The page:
I’ve done mostly technical/business writing for the past two decades. When I decided I seriously wanted to get back into fiction writing, I never assumed I would be good at it just because I was competent as a non-fiction writer. I spent a tremendous amount of time (and still do) learning about the craft of fiction writing. My first efforts at writing fiction were undertaken with a great deal of hope, but not much confidence. As you say, many of the technical skills transferred over to fiction writing, but writing words that tell a story is a very different thing from writing words that document or instruct.

    • I was in a similar position, Daniel, having spent the last decade and a half doing academic writing almost exclusively. It took a couple years of immersing myself in the genre as a reader before I felt I’d internalized its conventions enough that I could attempt it. Even then, sort of scary!

  2. I think a good writer is simply someone who tells interesting tales in well written way. The well written part is achievable for most, but being interesting IMO is a talent like singing voice, you’re either born with it or not.

    • Yeah, I do think there’s something to the born-with-it idea, though people can definitely improve their performance with practice, too. And who knows how much of it has to do with one’s very early experiences (playing lots of “pretend,” being read to by one’s parents, etc.).

      As for telling interesting tales, that’s a useful criterion for a good writer of novels, but not for a good writer of software manuals … see what I mean? A skill that serves a writer well in one discipline might be actively damaging in another.

  3. Oh, yeah. It’s the difference between painting the Empire State Building, and putting together the architectural drawings and specifications for it. Takes a different mindset and while both require attention to detail IMO, the details being attentioneerd are different.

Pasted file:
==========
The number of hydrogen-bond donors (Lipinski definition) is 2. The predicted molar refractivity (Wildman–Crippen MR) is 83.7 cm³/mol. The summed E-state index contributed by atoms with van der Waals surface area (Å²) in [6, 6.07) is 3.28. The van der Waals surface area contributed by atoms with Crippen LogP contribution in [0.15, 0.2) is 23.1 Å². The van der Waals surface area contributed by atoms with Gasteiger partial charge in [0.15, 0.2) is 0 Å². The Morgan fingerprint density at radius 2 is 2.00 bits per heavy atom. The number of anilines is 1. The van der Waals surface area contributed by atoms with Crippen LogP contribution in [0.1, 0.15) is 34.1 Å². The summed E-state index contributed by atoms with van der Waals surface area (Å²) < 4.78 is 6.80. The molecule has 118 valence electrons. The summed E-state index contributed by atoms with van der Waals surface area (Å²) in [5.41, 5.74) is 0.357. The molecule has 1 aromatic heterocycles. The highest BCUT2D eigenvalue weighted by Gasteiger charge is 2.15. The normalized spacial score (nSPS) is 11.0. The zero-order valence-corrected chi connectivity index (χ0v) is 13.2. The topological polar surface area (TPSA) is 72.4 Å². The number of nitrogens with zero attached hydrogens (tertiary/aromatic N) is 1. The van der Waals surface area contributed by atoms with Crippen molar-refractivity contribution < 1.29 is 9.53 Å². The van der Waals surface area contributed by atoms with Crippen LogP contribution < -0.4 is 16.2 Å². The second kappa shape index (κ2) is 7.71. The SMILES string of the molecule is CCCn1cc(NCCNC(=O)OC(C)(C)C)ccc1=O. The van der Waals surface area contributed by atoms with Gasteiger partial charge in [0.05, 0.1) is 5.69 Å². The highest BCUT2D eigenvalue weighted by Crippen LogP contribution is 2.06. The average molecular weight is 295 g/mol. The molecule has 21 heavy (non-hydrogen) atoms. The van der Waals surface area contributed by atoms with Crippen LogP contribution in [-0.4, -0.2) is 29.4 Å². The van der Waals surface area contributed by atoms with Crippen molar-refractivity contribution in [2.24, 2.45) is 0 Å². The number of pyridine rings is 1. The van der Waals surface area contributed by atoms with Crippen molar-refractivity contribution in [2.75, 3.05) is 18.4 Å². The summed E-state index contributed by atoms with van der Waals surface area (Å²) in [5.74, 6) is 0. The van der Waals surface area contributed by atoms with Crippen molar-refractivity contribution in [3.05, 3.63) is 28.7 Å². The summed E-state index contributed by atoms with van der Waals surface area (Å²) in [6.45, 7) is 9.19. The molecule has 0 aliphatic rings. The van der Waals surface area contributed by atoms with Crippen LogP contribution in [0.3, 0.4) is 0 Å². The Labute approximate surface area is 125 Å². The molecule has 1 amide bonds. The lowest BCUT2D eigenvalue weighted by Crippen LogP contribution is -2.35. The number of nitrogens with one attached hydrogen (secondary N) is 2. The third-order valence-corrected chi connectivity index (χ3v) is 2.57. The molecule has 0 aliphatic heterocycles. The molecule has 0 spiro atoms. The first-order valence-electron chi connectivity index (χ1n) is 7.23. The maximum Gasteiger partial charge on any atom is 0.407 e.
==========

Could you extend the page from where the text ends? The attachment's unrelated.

• Thank you, proswrite! And great post on language shibboleths. Now that you point it out, I see that genres of writing have much in common with language communities: both are governed by (intentionally or unintentionally) exclusionary rules that may be organic or artificial, and both evolve constantly. I imagine there are also power differences among genres, as with language communities, so that importing the rules of one genre into another might mark a writer as “deficient” in some way.

      • Absolutely. In one of my earliest posts (http://proswrite.com/2012/06/13/amateurs-lack-genre-awareness/), I wrote that novice professionals often write workplace documents as if they were some version of a five-paragraph essay. Unfortunately, most students don’t know they’ve learned to write a single genre that has power only in school. The think “good” writing is what they’ve learned. Their coworkers or bosses or customers don’t ordinarily agree.

        • Yep. And that experience can be very discouraging. That’s what the “no such thing as ‘good'” message needs to get out: it helps writers realize they may not be bad writers, just writers who are thus far inexperienced in a particular genre.